KINGMAN – Cody Swanty, Tony Campbell and Dan Del Monaco, three of the men who spearheaded efforts for the Responsible Sales and Use Tax Act, thank the community for its support of a measure they say had a sole purpose of giving voters a voice.
Campbell, Swanty, and Del Monaco all noted that throughout the whole process they had support from the community. Del Monaco called the amount of support “staggering,” and Campbell said that by gauging that support, the three men weren’t surprised by the outcome of the measure that was on the general election ballot as Proposition 413. It passed with 61 percent, or 5,677, of the votes.
The passage means that the 1 percent added to the sales tax by Council in August 2017 gets repealed. It also means that future increases to the sales and use tax will have to go to the voters for approval.
“We had a lot of community support the entire time through this,” Swanty said. “So, I mean we felt very comfortable knowing the input we were getting from the local citizens.”
They also addressed claims that the proposition and those behind it were anti-growth. Campbell said some people believed that as vehicle dealers Swanty and himself didn’t want the competition that could be brought to Kingman as it grew through new infrastructure.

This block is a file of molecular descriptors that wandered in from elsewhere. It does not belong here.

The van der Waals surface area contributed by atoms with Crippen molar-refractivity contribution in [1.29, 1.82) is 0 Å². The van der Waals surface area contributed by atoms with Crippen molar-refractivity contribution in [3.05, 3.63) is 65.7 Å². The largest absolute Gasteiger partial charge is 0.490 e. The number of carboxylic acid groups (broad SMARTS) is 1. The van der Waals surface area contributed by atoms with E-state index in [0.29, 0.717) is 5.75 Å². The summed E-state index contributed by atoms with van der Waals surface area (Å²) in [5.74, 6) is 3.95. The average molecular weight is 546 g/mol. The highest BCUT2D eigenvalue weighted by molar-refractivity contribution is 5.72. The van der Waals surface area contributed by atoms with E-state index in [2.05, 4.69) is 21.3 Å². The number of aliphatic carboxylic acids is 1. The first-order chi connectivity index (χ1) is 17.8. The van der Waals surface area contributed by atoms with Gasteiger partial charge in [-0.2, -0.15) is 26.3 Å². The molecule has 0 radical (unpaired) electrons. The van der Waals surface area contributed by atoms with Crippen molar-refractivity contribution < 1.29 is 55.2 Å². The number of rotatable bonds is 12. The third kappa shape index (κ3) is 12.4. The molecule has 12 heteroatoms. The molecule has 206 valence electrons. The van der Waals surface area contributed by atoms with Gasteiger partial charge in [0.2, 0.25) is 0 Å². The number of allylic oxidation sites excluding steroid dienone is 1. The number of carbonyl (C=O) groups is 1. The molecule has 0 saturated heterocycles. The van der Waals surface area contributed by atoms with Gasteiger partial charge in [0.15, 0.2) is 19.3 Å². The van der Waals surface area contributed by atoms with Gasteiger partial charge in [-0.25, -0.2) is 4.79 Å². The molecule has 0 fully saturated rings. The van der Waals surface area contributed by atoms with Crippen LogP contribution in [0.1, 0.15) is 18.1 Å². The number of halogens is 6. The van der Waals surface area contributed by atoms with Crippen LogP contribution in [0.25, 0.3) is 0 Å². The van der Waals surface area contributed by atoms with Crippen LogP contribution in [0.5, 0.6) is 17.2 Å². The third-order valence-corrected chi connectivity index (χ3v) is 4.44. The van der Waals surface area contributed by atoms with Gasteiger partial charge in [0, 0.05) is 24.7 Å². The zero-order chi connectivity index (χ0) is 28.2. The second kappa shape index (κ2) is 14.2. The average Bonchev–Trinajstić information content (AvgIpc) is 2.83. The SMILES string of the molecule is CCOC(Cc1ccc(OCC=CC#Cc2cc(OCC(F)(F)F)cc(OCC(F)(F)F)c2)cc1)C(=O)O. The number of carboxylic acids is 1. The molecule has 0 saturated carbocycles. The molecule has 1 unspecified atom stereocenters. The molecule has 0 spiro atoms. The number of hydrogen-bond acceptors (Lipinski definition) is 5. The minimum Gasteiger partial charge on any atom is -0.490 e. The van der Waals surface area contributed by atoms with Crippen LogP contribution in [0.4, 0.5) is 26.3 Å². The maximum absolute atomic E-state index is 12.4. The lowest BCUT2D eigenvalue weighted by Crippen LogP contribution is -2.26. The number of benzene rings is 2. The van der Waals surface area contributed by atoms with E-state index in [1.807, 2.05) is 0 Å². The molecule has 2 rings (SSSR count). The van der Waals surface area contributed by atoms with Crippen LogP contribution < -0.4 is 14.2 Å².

“It became about four or five businesspeople that were trying to stifle growth,” he said. “It has nothing to do with that, it never did have anything to do with that.”
In fact, they said being anti-growth would be counterproductive to their businesses, which is why Del Monaco said “We’re as pro-growth as you can be, as pro-business as you can be.”
“It only benefits us to have more people in this community,” Campbell added.
All talk and rumors aside, the three men said Prop 413 was about giving Kingman citizens a chance to vote on the financial future of their City.
“That’s the only thing this was about was letting the citizens vote,” Swanty said.
Now that the vote is over, the City can move forward with a “defined, vetted vision,” for future financial allocations, Del Monaco said.
“There needs to be accountability instead of money just being thrown in the general fund,” Swanty contributed. “For example, we have Facebook messages that the 1 percent was going to go toward the Rattlesnake Wash interchange, but if you looked at signs around town, it was ‘Vote no to protect the police and fire departments, protect your water, protect your parks, protect your streets.’ Where’s the vision?”
On a side note, even though they have been at odds over the tax increase, the three men said they have nothing to do with the effort to recall Councilman Travis Lingenfelter.